So, what can we do as a profession to make the strongest possible contribution to the behavioral responses that will ultimately save the most lives during this pandemic? And how do we as individual nurses and nurse practitioners help members of the public (and in some cases our colleagues) understand that the COVID-19 vaccine is both safe and effective?
What nurses can do to support evidence-based conversations on vaccines and immunization:
- Understand your audience: Talking to another health care provider may not be the same as talking to an elderly client for example. Tailor your conversation to meet the needs of the person to whom you're speaking.
- Use multi-modal forms of communication: Some people like words and like to read long articles, others like visual representation and others still are auditory learners. Again, know your audience and adjust accordingly.
- Understand the trusted role nurses play in the system: Nurses consistently rank as one of the most trusted professions, why? It is because nurses understand how to take complex information and distill it into what makes sense to people. Nursing is based on evidence and science and when combined with a patient and family centred care approach, there is a huge opportunity to inform and provide clarity. When clarity and facts on immunization are presented by those in trusted positions, uptake increases.
- Don’t focus on absolutes: There is no need to have an either/or conversation. Instead, use the opportunity to continue ongoing discussions and don’t dismiss anyone because they have expressed that they are not planning on getting a vaccine. Ensure that there is nothing in your approach that pushes the other person into an entrenched defensiveness that creates an added barrier to constructive action.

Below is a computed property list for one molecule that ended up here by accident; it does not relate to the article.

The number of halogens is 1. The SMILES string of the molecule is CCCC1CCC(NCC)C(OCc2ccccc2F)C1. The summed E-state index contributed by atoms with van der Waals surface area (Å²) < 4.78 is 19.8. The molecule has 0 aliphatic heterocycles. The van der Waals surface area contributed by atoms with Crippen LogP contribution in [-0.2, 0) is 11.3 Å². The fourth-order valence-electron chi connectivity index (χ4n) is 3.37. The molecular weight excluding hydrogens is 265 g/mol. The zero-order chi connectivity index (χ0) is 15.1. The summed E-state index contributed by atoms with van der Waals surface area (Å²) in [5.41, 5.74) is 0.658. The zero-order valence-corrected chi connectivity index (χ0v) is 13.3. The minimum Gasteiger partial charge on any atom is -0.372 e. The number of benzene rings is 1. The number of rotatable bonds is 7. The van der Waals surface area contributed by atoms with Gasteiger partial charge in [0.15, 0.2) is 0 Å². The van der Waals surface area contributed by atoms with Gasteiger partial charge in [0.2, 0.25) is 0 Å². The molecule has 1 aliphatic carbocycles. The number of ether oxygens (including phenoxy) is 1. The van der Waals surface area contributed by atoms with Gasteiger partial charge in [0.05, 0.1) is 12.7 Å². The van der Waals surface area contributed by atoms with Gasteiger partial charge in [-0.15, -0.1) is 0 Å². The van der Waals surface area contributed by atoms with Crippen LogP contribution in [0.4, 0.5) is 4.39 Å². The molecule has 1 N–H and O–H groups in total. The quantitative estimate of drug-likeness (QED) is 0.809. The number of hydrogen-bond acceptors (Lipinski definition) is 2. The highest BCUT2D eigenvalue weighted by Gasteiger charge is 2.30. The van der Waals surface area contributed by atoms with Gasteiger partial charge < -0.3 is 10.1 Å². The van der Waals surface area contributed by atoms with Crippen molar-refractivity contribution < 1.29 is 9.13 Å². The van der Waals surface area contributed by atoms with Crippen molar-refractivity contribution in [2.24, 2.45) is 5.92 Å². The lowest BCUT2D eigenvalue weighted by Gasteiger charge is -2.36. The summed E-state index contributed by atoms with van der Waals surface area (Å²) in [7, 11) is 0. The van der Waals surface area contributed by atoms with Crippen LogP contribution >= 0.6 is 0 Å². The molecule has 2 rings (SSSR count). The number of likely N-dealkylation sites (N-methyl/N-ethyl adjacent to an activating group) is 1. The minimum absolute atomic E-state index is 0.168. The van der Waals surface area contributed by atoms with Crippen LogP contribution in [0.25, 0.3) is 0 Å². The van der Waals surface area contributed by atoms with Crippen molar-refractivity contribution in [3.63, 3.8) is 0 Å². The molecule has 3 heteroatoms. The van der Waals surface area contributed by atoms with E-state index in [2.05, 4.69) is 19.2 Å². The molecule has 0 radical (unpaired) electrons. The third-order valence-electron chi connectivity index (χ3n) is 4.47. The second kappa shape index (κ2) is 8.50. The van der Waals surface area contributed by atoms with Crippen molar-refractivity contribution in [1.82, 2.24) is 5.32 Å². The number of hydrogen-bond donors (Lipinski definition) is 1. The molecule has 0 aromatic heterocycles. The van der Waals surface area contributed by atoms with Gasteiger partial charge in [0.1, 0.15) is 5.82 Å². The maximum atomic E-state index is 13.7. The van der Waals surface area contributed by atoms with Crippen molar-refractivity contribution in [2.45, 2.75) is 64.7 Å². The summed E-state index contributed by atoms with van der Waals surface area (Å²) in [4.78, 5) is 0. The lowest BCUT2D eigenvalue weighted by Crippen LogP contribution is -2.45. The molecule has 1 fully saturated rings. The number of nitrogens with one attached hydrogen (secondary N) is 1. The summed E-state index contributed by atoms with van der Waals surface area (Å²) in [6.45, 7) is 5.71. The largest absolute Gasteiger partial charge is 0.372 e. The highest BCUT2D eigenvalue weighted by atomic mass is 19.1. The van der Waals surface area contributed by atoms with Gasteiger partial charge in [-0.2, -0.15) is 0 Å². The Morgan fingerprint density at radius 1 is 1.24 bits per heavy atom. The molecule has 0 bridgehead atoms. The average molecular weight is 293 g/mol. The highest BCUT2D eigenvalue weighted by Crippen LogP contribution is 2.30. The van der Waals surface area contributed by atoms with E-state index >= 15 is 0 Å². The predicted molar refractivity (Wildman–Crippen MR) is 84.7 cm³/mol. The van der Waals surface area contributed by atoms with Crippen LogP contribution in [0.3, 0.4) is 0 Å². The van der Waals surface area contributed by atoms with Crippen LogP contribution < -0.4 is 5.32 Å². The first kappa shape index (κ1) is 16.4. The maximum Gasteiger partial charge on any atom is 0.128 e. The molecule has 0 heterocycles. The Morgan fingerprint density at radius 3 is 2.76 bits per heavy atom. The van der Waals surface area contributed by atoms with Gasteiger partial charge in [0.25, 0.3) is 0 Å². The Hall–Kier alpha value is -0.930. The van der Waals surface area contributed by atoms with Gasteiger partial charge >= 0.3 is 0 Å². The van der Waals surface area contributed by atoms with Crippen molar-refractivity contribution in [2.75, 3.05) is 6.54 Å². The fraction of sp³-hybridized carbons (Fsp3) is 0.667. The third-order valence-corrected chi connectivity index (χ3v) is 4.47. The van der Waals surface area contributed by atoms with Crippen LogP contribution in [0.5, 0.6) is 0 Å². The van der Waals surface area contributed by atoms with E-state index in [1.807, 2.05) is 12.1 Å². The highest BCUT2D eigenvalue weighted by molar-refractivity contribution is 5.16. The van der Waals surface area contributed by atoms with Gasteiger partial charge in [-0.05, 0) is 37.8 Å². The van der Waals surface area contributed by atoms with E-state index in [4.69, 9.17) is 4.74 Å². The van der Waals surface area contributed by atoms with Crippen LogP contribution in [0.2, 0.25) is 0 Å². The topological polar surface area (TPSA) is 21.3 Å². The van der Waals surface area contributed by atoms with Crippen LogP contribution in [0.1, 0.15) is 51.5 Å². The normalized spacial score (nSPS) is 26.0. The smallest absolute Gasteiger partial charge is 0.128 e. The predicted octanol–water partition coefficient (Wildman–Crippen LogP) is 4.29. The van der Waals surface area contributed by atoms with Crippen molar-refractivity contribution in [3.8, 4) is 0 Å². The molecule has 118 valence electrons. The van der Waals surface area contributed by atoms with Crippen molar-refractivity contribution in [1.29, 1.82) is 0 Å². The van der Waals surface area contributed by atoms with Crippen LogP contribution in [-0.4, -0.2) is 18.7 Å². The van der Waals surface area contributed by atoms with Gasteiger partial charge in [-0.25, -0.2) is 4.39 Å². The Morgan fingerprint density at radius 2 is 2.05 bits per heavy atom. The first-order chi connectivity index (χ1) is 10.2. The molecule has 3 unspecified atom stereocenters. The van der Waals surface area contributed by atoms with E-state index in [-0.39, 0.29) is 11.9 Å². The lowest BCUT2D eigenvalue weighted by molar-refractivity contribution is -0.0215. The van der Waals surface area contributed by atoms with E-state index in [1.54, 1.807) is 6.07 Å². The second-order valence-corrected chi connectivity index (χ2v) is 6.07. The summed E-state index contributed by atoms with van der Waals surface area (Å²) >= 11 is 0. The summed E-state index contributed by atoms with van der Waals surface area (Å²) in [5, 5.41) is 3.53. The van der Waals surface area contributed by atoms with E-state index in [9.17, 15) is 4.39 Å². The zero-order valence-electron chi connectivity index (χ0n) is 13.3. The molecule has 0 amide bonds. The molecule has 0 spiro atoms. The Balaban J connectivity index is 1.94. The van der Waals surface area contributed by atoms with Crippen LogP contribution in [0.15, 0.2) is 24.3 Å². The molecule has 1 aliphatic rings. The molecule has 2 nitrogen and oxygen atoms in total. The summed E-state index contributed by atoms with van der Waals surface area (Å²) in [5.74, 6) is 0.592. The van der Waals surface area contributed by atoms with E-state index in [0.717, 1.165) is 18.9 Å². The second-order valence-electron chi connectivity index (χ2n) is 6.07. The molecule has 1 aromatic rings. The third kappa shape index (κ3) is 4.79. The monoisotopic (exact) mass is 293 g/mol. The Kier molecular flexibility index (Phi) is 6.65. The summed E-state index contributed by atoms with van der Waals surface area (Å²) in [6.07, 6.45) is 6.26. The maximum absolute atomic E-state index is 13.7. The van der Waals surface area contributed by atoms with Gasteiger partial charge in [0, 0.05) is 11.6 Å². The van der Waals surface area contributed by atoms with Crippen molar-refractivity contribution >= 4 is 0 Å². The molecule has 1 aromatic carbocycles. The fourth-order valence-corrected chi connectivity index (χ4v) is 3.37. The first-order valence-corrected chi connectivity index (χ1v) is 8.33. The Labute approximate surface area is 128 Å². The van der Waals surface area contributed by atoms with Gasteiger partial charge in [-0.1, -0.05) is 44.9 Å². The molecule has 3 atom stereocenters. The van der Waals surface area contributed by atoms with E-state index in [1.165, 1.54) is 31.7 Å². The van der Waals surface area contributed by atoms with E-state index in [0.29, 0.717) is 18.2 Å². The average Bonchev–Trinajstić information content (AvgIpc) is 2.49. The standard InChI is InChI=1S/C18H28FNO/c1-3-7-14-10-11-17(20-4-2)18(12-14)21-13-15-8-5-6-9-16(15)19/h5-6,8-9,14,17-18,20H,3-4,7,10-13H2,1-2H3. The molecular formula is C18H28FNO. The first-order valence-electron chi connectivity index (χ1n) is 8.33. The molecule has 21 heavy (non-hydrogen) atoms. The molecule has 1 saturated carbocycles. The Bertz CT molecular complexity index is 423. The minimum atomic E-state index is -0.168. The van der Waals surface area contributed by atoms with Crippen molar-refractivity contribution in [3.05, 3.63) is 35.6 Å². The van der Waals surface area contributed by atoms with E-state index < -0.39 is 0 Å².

- Create a dialogue: Each discussion is an ongoing opportunity to create a dialogue and potentially plant the seeds that may facilitate future decision making. Immunization is always a personal health decision and nurses can provide clear, evidence based and factual information about the vaccine to support evidence-informed decisions making in a therapeutic and supportive conversation. And remember how many opinions about how many aspects of the challenge have evolved over the course of this pandemic – perhaps yours included.
We recognize that this pandemic brings to fore our fears and uncertainties. Many nurses are operating under conditions of exhaustion, grief for losses in their personal life as well as their professional life, and in many instances moral distress due to knowing what excellent care would look like and feeling unable to deliver it due to the overload. While the nursing role is emotionally and intellectually complex, our public duty and professional responsibility remains, calling on us to stay the course and ground our practice in the strong nursing science knowledge that makes nurses the country's most trusted health profession.